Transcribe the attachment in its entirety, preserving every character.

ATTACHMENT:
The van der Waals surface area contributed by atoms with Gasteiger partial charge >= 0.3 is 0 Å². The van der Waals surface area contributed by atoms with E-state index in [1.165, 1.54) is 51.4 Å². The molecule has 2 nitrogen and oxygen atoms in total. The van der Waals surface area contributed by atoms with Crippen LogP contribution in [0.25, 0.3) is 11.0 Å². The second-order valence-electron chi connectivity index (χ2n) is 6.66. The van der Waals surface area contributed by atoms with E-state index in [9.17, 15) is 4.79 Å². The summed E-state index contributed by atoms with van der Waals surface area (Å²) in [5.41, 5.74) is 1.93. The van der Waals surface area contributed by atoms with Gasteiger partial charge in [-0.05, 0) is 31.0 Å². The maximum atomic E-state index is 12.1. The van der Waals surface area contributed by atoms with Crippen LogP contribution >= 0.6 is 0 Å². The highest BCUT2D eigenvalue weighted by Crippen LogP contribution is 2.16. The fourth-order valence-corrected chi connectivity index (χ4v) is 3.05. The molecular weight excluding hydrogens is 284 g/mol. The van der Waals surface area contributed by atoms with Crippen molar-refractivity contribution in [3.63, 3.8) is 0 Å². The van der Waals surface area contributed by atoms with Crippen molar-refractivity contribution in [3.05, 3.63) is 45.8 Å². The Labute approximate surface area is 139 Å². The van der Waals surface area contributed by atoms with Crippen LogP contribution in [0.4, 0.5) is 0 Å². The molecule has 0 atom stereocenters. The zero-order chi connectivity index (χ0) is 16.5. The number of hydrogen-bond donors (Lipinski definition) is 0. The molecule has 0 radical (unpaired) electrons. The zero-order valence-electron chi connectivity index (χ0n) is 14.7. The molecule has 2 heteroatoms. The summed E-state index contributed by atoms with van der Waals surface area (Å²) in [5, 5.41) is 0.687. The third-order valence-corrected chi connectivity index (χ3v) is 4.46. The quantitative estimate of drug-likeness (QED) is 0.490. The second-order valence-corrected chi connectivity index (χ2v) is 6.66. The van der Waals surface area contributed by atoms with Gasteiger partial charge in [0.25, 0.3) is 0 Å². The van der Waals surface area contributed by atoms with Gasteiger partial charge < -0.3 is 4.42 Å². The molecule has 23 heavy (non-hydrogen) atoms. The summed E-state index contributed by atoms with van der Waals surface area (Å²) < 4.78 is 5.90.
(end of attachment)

The van der Waals surface area contributed by atoms with Gasteiger partial charge >= 0.3 is 0 Å². The van der Waals surface area contributed by atoms with E-state index in [1.165, 1.54) is 51.4 Å². The molecule has 2 nitrogen and oxygen atoms in total. The van der Waals surface area contributed by atoms with Crippen LogP contribution in [0.25, 0.3) is 11.0 Å². The second-order valence-electron chi connectivity index (χ2n) is 6.66. The van der Waals surface area contributed by atoms with E-state index in [9.17, 15) is 4.79 Å². The summed E-state index contributed by atoms with van der Waals surface area (Å²) in [5.41, 5.74) is 1.93. The van der Waals surface area contributed by atoms with Gasteiger partial charge in [-0.05, 0) is 31.0 Å². The maximum atomic E-state index is 12.1. The van der Waals surface area contributed by atoms with Crippen LogP contribution >= 0.6 is 0 Å². The highest BCUT2D eigenvalue weighted by Crippen LogP contribution is 2.16. The fourth-order valence-corrected chi connectivity index (χ4v) is 3.05. The molecular weight excluding hydrogens is 284 g/mol. The van der Waals surface area contributed by atoms with Crippen molar-refractivity contribution in [3.63, 3.8) is 0 Å². The van der Waals surface area contributed by atoms with Crippen molar-refractivity contribution in [3.05, 3.63) is 45.8 Å². The Labute approximate surface area is 139 Å². The van der Waals surface area contributed by atoms with Crippen LogP contribution in [0.4, 0.5) is 0 Å². The molecule has 0 atom stereocenters. The zero-order chi connectivity index (χ0) is 16.5. The number of hydrogen-bond donors (Lipinski definition) is 0. The molecule has 0 radical (unpaired) electrons. The zero-order valence-electron chi connectivity index (χ0n) is 14.7. The molecule has 2 heteroatoms. The summed E-state index contributed by atoms with van der Waals surface area (Å²) in [5, 5.41) is 0.687. The third-order valence-corrected chi connectivity index (χ3v) is 4.46. The quantitative estimate of drug-likeness (QED) is 0.490. The second-order valence-corrected chi connectivity index (χ2v) is 6.66. The van der Waals surface area contributed by atoms with Gasteiger partial charge in [0.25, 0.3) is 0 Å². The van der Waals surface area contributed by atoms with Gasteiger partial charge < -0.3 is 4.42 Å². The molecule has 23 heavy (non-hydrogen) atoms. The summed E-state index contributed by atoms with van der Waals surface area (Å²) < 4.78 is 5.90.